In hindsight, it was inevitable. When two of your largest investors publicly declare they have lost faith in you, when your stock plunges against the strong performance of a major competitor, when your company is in the process of restating or revising earnings for three years after finding $46 million in accounting errors and will delay reporting 2014 first and second quarter earnings for the foreseeable future, yes, Mark Frissora, it looks like it was time to go.
Unlike the CEOs of Hertz’s competitors, Frissora was the very public face of Hertz. Just last week, he was surprising renters at Miami Airport with an exotic rental from the Dream Cars Collection. After only a couple of years in the car rental industry (moving from Tenneco in 2006), Frissora established himself as the industry’s most recognizable face. He headlined our Car Rental Show in 2012.
Is it fair that Frissora took the fall for Hertz’s series of missteps? After all, with a global company the size of Hertz, you’ve got a team of very smart people you must rely on for information. But whether Frissora took one for his team is not a question we’ll ever be enabled to answer. Besides, some key people are gone, including Elyse Douglas, Hertz’s former CFO, who started with the company in the same month as Frissora, and Scott Sider, Hertz’s group president of the Americas, who announced his retirement on Aug. 18. Sider started as a college intern at Hertz in the early ‘80s.
How did things snowball to this point? Again, this isn’t for us to know for sure.
You can look back to the protracted fight to get Dollar Thrifty, when people said Frissora’s job was on the line if it didn’t happen. Frissora ultimately got the brass ring, but at what price? Hertz almost made the deal at $41 a share, but ultimately bought at a whopping $87 a share. The deal might ultimately be worth it, but overpaying will put a lot more pressure on executing those expected synergies sooner than later. Delays in hitting those synergy milestones aren’t helping.
Not long after the Dollar Thrifty deal, Hertz said it was over-fleeted, in part because of Dollar Thrifty’s integration. Hertz decided to rent its excess fleet instead of selling those units into a seasonally weak used car market. In March, the company said it had moved past these problems. But recent auction activity shows that Hertz is still trying to unload 2012 and 2013 model-year vehicles with 50,000 to 80,000 miles (you heard correctly). You can blame the high number of recalls this year, but this isn’t the Recession. That’s not good news for a premium brand.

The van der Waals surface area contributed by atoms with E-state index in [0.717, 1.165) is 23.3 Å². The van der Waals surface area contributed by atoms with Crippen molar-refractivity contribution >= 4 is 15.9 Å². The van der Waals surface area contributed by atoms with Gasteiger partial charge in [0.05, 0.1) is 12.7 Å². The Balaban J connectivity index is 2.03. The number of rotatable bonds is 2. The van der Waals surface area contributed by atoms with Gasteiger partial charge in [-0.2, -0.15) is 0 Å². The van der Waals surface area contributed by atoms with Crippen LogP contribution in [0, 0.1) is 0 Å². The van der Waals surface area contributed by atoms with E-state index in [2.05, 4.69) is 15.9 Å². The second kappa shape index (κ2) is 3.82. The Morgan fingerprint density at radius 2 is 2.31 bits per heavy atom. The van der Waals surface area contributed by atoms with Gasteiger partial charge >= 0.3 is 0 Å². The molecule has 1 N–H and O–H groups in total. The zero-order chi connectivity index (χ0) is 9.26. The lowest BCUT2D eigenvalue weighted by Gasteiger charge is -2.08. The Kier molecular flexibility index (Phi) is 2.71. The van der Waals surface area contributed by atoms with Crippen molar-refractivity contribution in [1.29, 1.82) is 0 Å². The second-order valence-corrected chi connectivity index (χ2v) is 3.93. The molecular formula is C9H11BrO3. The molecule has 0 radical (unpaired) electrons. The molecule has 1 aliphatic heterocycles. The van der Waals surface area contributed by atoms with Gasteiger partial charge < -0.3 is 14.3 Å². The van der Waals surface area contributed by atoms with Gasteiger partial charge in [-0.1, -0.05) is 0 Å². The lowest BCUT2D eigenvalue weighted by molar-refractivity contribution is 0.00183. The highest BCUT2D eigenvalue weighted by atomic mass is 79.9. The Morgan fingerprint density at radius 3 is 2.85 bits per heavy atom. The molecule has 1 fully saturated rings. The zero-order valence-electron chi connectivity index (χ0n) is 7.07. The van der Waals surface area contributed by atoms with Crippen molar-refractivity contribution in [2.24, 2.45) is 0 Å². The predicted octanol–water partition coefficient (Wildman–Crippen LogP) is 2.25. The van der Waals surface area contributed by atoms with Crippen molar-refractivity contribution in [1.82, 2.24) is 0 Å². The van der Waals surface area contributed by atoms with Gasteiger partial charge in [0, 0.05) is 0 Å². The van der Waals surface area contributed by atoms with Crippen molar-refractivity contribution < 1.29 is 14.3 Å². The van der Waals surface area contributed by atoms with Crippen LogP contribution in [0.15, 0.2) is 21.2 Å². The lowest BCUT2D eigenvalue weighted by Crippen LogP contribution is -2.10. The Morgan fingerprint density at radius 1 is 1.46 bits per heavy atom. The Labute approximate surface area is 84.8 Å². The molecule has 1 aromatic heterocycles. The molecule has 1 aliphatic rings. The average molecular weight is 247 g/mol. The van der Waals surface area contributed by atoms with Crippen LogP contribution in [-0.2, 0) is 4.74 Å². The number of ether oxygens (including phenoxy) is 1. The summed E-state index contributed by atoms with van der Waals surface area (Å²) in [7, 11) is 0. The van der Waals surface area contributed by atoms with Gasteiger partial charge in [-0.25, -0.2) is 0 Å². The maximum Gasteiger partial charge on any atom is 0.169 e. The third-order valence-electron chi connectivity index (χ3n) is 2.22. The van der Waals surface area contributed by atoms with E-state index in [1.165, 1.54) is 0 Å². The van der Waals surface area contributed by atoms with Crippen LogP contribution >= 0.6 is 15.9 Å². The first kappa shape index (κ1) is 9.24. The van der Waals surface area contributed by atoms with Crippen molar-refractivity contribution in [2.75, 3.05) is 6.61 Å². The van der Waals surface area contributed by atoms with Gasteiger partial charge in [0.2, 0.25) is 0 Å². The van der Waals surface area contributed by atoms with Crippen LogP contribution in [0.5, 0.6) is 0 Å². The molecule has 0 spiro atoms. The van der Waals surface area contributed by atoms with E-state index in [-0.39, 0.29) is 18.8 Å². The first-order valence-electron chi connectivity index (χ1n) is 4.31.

The notion that Hertz was under-depreciating its vehicles surfaced months ago, and it has now entered the public domain. It’s hard to fathom how a fleet could go under-depreciated for such a long period of time, but in this light, running the miles out so long starts to make sense. A great used car market will mask under-depreciation. But then again, everyone could see from years away the gentle deflation of the used car market to a period of historical normalcy. Hertz would’ve seen this as well as anyone.
During the Advantage spinoff and subsequent bankruptcy, not many people put much credence in Franchise Services of North America’s claim that it had no choice but to bankrupt Advantage because Hertz had overestimated the value of Advantage's fleet of 24,000 cars. We’ll leave that one alone.
To replace Frissora, Hertz shareholders are said to be courting Scott Thompson, erstwhile chairman and CEO of Dollar Thrifty, to come out of retirement to take the helm. Is this a good choice?
Thompson is a car guy, an expert at buying, selling and depreciating. He’s viewed as the rescuer of Dollar Thrifty when its stock teetered on the brink of delisting. Thompson is a great short-term pick, as quick turnaround guys such as Carl Icahn could maximize on the immediate stock gains.
Thompson may well be a great long-term pick, but remember that Dollar Thrifty’s business model was much more specific and mostly in North America. Hertz’s global fleet is six times the size, and Hertz is a globally diversified company with many more moving pieces. But at this point, Thompson as the choice is mere speculation. For that matter, it looks like investors want Roger Penske on the board.
So who does Hertz need as its new CEO? You talk to folks over a beer and they’ll say, with a smirk, that Hertz needs someone who knows how to depreciate cars.
I remember talking to old-time Hertz executives from the ‘60s. They called Hertz “the Fiefdom on Fifth Avenue,” and the department heads who reported to the CEO where called the “12 Disciples.” With Frissora at the helm, it felt like Hertz’s power was very much still concentrated in the CEO’s office.
Regardless of who is next on the throne, Hertz is due for a culture change at the top. To borrow a political analogy, Hertz does not need someone who believes in weapons of mass destruction whose underlings will inevitably find them. To prevent new problems from festering, Hertz needs a CEO with a collaborative, roll-up-your-sleeves whiteboard approach. Company culture can never be underestimated.
I admit, it’s easy for us armchair quarterbacks to tell a $12 billion company what it needs. But Hertz is in need right now. Frissora’s departure is the first step to put the problems of the past two years in the rearview mirror and move on.